The pilots at the controls of the two F-16 jets that collided over Georgia this week are seasoned combat veterans — and so are the jets they were flying. The planes were built in 1993 and have flown hundreds of combat missions, including the fiery 2003 attack on Baghdad dubbed “Shock and Awe,” according to commanders of the South Carolina National Guard.
The pilots were part of a six-plane unit practicing a high-tech “cat-and-mouse game” of electronic warfare at the time of the crash, said South Carolina Guard commander Maj. Gen. Robert Livingston.
“It’s a specialty of this wing,” the two-star general told reporters Wednesday, speaking on the tarmac where the 169th Fighter Wing is based at McEntire Joint National Guard Base.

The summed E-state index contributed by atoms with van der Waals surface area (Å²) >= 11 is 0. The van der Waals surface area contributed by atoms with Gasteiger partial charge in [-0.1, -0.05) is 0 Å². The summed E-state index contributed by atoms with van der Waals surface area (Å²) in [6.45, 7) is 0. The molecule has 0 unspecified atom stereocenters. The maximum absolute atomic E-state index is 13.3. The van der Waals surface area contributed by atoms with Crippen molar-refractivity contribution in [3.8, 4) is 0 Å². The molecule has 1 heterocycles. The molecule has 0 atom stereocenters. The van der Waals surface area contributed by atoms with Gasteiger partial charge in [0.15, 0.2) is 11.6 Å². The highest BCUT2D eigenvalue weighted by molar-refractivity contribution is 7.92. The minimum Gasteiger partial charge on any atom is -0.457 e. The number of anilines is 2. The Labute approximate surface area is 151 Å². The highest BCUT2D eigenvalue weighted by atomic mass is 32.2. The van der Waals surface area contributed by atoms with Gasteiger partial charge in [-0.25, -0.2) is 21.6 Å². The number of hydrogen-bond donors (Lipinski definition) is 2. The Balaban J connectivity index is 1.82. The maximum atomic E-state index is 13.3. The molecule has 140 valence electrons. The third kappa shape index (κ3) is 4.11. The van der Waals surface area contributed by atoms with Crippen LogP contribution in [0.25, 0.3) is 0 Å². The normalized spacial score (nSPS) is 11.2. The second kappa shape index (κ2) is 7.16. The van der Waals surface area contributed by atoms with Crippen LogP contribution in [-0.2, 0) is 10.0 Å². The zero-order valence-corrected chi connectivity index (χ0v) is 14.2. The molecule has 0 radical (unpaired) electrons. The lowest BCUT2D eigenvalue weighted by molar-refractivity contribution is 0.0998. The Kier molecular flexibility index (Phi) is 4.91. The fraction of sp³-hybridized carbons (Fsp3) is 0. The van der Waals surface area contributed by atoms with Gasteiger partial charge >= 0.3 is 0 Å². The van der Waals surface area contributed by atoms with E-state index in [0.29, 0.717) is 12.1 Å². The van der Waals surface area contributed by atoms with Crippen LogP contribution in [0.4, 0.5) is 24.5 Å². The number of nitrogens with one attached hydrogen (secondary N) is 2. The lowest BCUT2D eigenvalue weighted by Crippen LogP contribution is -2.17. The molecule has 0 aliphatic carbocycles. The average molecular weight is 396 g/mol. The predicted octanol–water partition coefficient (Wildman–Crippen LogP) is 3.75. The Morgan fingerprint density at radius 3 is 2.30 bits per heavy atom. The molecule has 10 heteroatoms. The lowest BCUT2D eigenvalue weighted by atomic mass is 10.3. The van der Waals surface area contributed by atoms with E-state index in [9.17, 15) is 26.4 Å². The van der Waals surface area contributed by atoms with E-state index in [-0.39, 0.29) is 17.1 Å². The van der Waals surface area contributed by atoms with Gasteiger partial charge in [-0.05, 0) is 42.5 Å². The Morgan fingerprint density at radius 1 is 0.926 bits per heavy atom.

The strategy calls for the warplanes to be the first to enter enemy territory, where they use sophisticated electronics to find and destroy an opponent’s radars and anti-aircraft missile sites. This makes it safer for U.S. or allied ground troops, follow-on bombers and fighter aircraft to move forward and hit targets behind enemy lines.
Wing commander Col. Nicholas Gentile said the jets in his unit are single-pilot F-16C “Flying Falcons” built in 1993. He said they carry the technical designation “Block 52,” which refers to upgrades that are designed to make them some of the most advanced F-16s in the U.S. Air Force.
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Image courtesy of Air National Guard